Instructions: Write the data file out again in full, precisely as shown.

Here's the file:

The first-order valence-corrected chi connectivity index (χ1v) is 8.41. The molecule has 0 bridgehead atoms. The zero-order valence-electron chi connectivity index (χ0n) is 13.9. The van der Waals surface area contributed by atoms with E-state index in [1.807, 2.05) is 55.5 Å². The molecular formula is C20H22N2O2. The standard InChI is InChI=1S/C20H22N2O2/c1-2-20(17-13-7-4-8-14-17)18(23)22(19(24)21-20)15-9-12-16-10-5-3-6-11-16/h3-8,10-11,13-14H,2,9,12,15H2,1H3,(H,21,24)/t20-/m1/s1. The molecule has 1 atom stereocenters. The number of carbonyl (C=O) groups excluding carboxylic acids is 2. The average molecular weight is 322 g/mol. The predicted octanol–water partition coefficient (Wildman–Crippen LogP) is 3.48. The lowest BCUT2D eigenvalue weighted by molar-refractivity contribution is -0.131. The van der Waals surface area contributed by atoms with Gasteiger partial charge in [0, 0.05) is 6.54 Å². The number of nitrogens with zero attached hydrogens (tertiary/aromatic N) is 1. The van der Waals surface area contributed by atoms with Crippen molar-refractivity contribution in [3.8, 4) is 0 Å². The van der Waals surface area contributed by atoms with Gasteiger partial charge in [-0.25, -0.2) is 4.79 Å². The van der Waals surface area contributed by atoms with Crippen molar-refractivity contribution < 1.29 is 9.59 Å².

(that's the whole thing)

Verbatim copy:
The first-order valence-corrected chi connectivity index (χ1v) is 8.41. The molecule has 0 bridgehead atoms. The zero-order valence-electron chi connectivity index (χ0n) is 13.9. The van der Waals surface area contributed by atoms with E-state index in [1.807, 2.05) is 55.5 Å². The molecular formula is C20H22N2O2. The standard InChI is InChI=1S/C20H22N2O2/c1-2-20(17-13-7-4-8-14-17)18(23)22(19(24)21-20)15-9-12-16-10-5-3-6-11-16/h3-8,10-11,13-14H,2,9,12,15H2,1H3,(H,21,24)/t20-/m1/s1. The molecule has 1 atom stereocenters. The number of carbonyl (C=O) groups excluding carboxylic acids is 2. The average molecular weight is 322 g/mol. The predicted octanol–water partition coefficient (Wildman–Crippen LogP) is 3.48. The lowest BCUT2D eigenvalue weighted by molar-refractivity contribution is -0.131. The van der Waals surface area contributed by atoms with Gasteiger partial charge in [0, 0.05) is 6.54 Å². The number of nitrogens with zero attached hydrogens (tertiary/aromatic N) is 1. The van der Waals surface area contributed by atoms with Crippen molar-refractivity contribution in [3.8, 4) is 0 Å². The van der Waals surface area contributed by atoms with Gasteiger partial charge in [-0.25, -0.2) is 4.79 Å². The van der Waals surface area contributed by atoms with Crippen molar-refractivity contribution < 1.29 is 9.59 Å².